are among functional


of motor transport did not foresee that would become such a universal and accessible skill. driving Indeed one of them, Carl Benz, thought that the market for motor cars would be limited because no more than a million people would be trainable as chauffeurs. The rising proportion of elderly people who drive would also have surprised him. Point-prevalence figures of about 14.4 million drivers over 65 years of age in the USA in 1983, and nearly 3 million over the age of 60 in the UK in 1990, conceal this trend. Longitudinal data from the USA illustrate the startling growth in the proportion of elderly drivers in western countries: only 5-9% of drivers were over 60 in 1940, but this proportion has risen to 7-4% in 1952, and to 11 -4% by 1960.1 If present trends continue, over a quarter of the driving population by the year 2000 and well over a third by 2050 will be people aged over 55 years.2 This demographic change in driver age is important because the number of crashes and the severity of injuries by distance driven rise alarmingly after the age of 65, and come to resemble those for 15-25-year-old people.s The The


ADDRESS: Department of Care of the Elderly, Hospital, Bristol BS16 1LE, UK (D O’Neill, MRCPI).



Not surprisingly, continued driving in elderly people with dementia is the subject of increasing concern. Even in the 1960s a study of drivers in a retirement community showed a significantly increased risk of accidents in those afflicted by "senility" (presumably dementia),18 and 31 % of drivers who were assessed were classed as "senile". A 1988 report9 on driving practices in the elderly noted that cognitive function seemed to have little influence on whether elderly drivers stopped driving. Friedland and colleaguesl9 showed that patients with Alzheimer-type dementia were nearly five times more likely to have a car accident than were healthy age-matched controls. Nearly half the patients with dementia had had at least one crash before they stopped driving. Errors at crossroads, traffic signals, or while changing lanes accounted for most accidents.19 LucasBlaustein et al2° found that almost a third of a sample of patients with dementia reported a crash since onset of the illness and nearly half those who continued to drive got lost regularly. In the UK, many patients with dementia continue to drive despite a striking deterioration in driving performance.21 Indeed, a deterioration of driving skills was one of the first signs of dementing illness in about 10% of patients, yet withdrawal from driving was usually initiated by a family member or a physician rather than the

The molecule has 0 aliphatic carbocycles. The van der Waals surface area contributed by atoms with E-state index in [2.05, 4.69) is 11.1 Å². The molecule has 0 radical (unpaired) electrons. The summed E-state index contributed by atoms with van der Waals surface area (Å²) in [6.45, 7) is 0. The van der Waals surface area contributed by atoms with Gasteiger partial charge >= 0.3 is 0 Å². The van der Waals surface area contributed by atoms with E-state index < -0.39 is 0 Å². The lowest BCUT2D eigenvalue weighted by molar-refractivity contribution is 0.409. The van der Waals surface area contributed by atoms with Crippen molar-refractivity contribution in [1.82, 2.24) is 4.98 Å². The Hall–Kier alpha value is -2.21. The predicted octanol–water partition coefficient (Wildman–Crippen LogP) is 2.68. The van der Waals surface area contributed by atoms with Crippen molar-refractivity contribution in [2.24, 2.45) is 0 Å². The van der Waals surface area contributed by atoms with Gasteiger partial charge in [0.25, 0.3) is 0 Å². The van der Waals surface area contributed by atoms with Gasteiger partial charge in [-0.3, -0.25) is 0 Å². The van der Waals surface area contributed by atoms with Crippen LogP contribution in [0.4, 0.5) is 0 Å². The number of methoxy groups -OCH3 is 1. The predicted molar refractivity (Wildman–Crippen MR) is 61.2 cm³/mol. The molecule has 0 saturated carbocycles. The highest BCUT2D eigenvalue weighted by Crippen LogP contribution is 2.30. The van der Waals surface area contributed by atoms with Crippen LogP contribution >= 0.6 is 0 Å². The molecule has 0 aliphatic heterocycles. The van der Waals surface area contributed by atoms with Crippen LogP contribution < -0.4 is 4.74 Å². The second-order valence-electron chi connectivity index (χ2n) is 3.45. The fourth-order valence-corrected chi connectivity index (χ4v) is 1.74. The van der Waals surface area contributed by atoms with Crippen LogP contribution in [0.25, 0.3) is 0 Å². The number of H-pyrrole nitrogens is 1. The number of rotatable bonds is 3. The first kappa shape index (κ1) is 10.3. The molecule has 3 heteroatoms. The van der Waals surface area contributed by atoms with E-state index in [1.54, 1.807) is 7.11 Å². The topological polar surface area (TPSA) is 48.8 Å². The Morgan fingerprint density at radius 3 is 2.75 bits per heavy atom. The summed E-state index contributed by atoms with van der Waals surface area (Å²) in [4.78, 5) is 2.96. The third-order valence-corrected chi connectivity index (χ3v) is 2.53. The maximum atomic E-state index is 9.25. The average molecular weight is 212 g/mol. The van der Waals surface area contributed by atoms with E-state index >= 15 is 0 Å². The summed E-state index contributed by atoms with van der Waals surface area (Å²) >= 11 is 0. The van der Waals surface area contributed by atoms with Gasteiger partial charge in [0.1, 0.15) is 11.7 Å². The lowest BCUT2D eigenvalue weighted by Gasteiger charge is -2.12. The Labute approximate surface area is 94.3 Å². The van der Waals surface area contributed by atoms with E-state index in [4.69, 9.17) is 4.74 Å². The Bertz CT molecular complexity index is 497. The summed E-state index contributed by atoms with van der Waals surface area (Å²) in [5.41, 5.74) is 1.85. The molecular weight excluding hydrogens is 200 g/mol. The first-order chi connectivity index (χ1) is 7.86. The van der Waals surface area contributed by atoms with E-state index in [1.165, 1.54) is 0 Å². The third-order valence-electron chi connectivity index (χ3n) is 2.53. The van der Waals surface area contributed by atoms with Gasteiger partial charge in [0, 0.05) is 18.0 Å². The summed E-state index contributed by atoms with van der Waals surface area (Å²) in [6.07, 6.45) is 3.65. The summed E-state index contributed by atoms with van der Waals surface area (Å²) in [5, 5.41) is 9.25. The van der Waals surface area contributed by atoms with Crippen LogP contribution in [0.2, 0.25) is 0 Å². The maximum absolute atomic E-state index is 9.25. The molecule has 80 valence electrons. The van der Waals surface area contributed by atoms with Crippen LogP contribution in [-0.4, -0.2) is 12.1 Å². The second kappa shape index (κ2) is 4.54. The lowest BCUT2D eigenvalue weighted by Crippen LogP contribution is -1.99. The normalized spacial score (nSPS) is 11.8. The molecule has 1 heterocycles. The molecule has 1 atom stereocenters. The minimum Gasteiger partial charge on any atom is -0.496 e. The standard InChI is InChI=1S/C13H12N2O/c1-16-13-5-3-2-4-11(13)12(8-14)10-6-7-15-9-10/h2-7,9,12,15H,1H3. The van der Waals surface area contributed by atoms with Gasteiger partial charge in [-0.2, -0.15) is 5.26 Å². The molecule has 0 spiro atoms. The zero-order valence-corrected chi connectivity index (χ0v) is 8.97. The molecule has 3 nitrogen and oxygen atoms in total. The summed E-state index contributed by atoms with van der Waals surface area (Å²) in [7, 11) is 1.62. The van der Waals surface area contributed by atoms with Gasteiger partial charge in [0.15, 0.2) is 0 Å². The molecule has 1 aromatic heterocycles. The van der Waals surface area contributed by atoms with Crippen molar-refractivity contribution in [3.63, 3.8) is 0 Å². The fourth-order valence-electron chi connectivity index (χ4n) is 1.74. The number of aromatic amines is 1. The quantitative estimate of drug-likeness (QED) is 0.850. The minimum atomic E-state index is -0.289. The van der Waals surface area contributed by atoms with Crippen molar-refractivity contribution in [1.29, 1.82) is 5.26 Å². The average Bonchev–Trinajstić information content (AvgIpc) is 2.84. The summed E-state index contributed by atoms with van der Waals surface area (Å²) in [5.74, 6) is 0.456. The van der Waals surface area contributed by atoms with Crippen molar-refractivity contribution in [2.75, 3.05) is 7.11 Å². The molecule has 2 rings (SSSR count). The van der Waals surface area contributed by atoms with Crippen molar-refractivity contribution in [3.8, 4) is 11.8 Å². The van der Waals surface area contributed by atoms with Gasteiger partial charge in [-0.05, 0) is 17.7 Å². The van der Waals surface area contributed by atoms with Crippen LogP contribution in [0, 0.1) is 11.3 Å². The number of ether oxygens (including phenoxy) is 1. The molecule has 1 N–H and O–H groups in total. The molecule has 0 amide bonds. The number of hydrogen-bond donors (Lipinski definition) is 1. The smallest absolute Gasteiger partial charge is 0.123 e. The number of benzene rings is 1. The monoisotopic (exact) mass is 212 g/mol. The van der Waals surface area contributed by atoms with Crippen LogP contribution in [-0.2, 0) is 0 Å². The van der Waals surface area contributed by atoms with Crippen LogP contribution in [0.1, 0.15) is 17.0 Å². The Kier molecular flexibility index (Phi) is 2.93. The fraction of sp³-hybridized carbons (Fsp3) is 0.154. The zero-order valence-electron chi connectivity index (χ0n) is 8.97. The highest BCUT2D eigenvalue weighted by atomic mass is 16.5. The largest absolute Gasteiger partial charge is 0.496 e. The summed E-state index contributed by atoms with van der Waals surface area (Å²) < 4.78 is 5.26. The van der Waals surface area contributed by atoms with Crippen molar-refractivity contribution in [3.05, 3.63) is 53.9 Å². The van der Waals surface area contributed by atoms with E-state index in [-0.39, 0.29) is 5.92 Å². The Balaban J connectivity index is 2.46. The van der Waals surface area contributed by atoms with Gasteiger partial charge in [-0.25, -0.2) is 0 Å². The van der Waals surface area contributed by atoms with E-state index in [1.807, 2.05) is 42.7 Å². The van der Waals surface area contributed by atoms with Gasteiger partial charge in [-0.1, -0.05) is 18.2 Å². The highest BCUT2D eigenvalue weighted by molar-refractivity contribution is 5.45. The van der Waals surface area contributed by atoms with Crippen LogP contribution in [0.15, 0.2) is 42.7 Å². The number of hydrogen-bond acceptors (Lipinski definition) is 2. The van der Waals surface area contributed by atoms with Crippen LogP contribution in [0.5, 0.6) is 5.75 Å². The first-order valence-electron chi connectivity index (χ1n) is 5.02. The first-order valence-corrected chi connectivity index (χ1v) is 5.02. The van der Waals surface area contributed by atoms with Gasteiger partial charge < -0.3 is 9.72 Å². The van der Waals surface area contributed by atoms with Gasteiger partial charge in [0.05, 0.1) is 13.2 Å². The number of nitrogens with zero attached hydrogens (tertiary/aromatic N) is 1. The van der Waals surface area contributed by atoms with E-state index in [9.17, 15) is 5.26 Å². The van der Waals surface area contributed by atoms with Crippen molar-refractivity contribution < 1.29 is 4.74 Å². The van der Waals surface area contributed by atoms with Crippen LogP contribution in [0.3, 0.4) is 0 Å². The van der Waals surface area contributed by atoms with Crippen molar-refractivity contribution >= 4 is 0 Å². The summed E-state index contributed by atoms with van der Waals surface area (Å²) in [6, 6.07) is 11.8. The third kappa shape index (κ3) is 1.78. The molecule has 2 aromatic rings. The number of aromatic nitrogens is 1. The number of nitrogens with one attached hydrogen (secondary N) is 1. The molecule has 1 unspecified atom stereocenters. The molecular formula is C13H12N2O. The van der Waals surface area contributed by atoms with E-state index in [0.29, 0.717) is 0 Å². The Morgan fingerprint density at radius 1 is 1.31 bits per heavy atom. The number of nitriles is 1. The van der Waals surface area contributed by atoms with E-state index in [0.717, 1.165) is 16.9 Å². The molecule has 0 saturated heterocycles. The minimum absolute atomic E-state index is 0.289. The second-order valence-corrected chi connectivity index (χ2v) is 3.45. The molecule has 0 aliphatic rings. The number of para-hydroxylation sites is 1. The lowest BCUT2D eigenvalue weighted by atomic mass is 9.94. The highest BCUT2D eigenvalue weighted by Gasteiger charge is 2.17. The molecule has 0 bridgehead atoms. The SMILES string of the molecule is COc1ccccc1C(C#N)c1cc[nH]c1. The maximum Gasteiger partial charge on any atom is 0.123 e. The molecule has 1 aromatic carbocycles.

patient.21 An Mo T for man?